Comparison of clinical data after 4-weeks intake of preparation period and test period

Characteristics

Preparation period

Test period

Change

P value

N

10

  

10

Body weight (kg)*

70.4±2.9

69.7±2.5

-0.1

0.551

BMI (kg/cm2)*

23.9±0.8

23.6±0.7

0.0

0.597

Abdominal circumference (cm)**

85.9±1.9

84.9±1.7

-0.5

0.503

Blood pressure*

    

  SBP (mmHg)

120±5

121±4

1

0.635

  DBP (mmHg)

75.3±4.5

77.9±2.7

2.9

0.276

Glucose (mg/dL)

91.2±3.3

95.3±3.5

4.1

0.361

ALT (U/L)

26.2±3.8

19.6±1.9

-6.6

0.023

AST (U/L)

23.0±2.0

20.3±1.2

-2.7

0.066

γ-GTP (U/L)

36.7±6.5

36.0±7.9

-0.7

0.806

Total cholesterol (mg/dL)

204±8

212±8

7

0.216

HDL-cholesterol (mg/dL)

53.6±4.3

56.0±3.2

2.4

0.312

LDL-cholesterol (mg/dL)

124±8

130±8

7

0.316

Triacylglycerol (mg/dL)

152±31

138±20

-14

0.645

NEFA (μEq/L)

436±74

515±63

79

0.446

HMW-adiponectin (μg/mL)

2.66±0.19

2.97±0.20

0.31

0.124

Data show mean ± S.E. *n = 9, **n = 8.

P value: two-tailed paired t-test.

Abbreviations: BMI Body mass index, SBP Systolic blood pressure, DBP Diastolic blood pressure, ALT Alanine aminotransferase, AST Aspartate aminotransferase, γ-GTP Gamma-glutamyltranspeptidase NEFA Non-esterified fatty acid, HMW-adiponectin High molecular weight-adiponectin.

We calculated the Pearson's correlation coefficient between serum ALT activity and the nutrients in the lunches at the end-point (Table 4). The 4 nutrients of total protein, animal-source protein, vitamin B2, and SFA were positively correlated to serum ALT activity. The 5 nutrients of plant-source protein, carbohydrate energy ratio, folic acid, insoluble dietary fibre, and total dietary fibre were negatively correlated with serum ALT activity. In particular, increases in animal protein intake strongly correlated with increases of serum ALT activity. In addition, reduced plant-source protein intake and insoluble dietary fibre intake were associated with increased serum ALT activity.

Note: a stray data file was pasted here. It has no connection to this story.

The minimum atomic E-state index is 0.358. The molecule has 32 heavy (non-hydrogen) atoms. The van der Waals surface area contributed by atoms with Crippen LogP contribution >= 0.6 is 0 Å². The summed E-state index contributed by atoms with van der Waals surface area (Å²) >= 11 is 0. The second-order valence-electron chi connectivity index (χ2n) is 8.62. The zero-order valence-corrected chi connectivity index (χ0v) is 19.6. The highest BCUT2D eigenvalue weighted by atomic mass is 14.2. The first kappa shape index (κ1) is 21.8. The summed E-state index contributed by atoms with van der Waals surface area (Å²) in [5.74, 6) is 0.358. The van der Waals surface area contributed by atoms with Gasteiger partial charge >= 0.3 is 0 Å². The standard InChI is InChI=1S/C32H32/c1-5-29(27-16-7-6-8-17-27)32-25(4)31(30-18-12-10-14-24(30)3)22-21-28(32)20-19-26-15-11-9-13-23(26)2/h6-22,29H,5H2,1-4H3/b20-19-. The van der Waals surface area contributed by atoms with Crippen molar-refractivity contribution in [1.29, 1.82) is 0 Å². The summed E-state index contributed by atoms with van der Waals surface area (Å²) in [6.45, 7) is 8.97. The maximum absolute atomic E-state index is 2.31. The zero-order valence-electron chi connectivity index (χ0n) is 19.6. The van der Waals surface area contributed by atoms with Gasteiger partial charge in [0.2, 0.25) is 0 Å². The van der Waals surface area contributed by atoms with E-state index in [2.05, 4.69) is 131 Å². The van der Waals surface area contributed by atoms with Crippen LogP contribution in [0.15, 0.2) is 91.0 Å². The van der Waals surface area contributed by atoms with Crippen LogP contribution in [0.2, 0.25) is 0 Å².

Table 4

Correlations between ALT and nutrients of lunches in mixed data of a preparatory and test period (n=20)

Nutrients/lunch

Correlation coefficient

P value

Energy (kcal)

0.3167

0.1864

Total protein (g)

0.6381

0.0033

  Animal Protein (g)

0.6857

0.0008

  Plant Protein (g)

-0.5304

0.0161

Fat (g)

0.3440

0.1493

Carbohydrate (g)

-0.1494

0.5417

Percentage of energy

  

  Protein (%)

0.3743

0.1144

  Fat (%)

0.2503

0.3014

  Carbohydrate (%)

-0.5106

0.0255

Potassium (mg)

-0.3394

0.1552

Retinol equivalents (μg)

-0.2165

0.3733

Vitamin D (μg)

0.2585

0.2853

α-Tocopherol (mg)

-0.0425

0.8630

Vitamin B2 (mg)

0.4864

0.0347

Vitamin B6 (mg)

0.0811

0.7414

Folic acid (μg)

-0.6354

0.0035

SFA (g)

0.4684

0.0431

MUFA (g)

0.3600

0.1300

PUFA (g)

0.0196

0.9364

Water-soluble dietary fibre (g)

-0.3681

0.1210

Insoluble dietary fibre (g)

-0.6696

0.0017

Total dietary fibre (g)

-0.4692

0.0427

Abbreviations: SFA Saturated fatty acids, MUFA Monounsaturated fatty acids, PUFA Polyunsaturated fatty acids.

Discussion

We investigated whether serum parameters associated with metabolic syndrome and fatty liver were affected by a ‘once-a-day’ dietary intervention of eating a healthy lunch for 1 month. Serum ALT activity was significantly reduced, and serum AST activity tended to be reduced by the intervention, but the other parameters measured were not significantly affected. Serum ALT, AST, and γ-GTP activities are markers of liver function [1]. In patients with fatty liver, serum ALT, AST, and γ-GTP activities are increased. A notable sign of fatty liver is an increase in serum ALT activity without increases in AST or γ-GTP activity [5]. Resolution of fatty liver can lead to an amelioration of obesity [6]. On the other hand, Kojima et al. [1] have reported that non-obese subjects (BMI < 25 kg/m2) accounted for about half of all subjects with fatty liver. In this study, the general obesity parameters of body weight, BMI, and abdominal circumference did not change significantly. Therefore, the increase in the number of patients with fatty liver in Japan cannot be explained by the changes in these parameters. As in our study, when the relationship between the amelioration of fatty liver and obesity is to be investigated, measures of visceral fat area determined by computed tomography (CT) and body fat percentage may be needed [1]. Haufe et al. [7] reported that serum ALT activities decrease with decreasing visceral adipose tissue areas, identified on CT. Our observation of the amelioration of serum ALT activity in subjects undergoing a ‘once-a-day’ dietary intervention may be of great importance in nutritional guidance and intervention studies.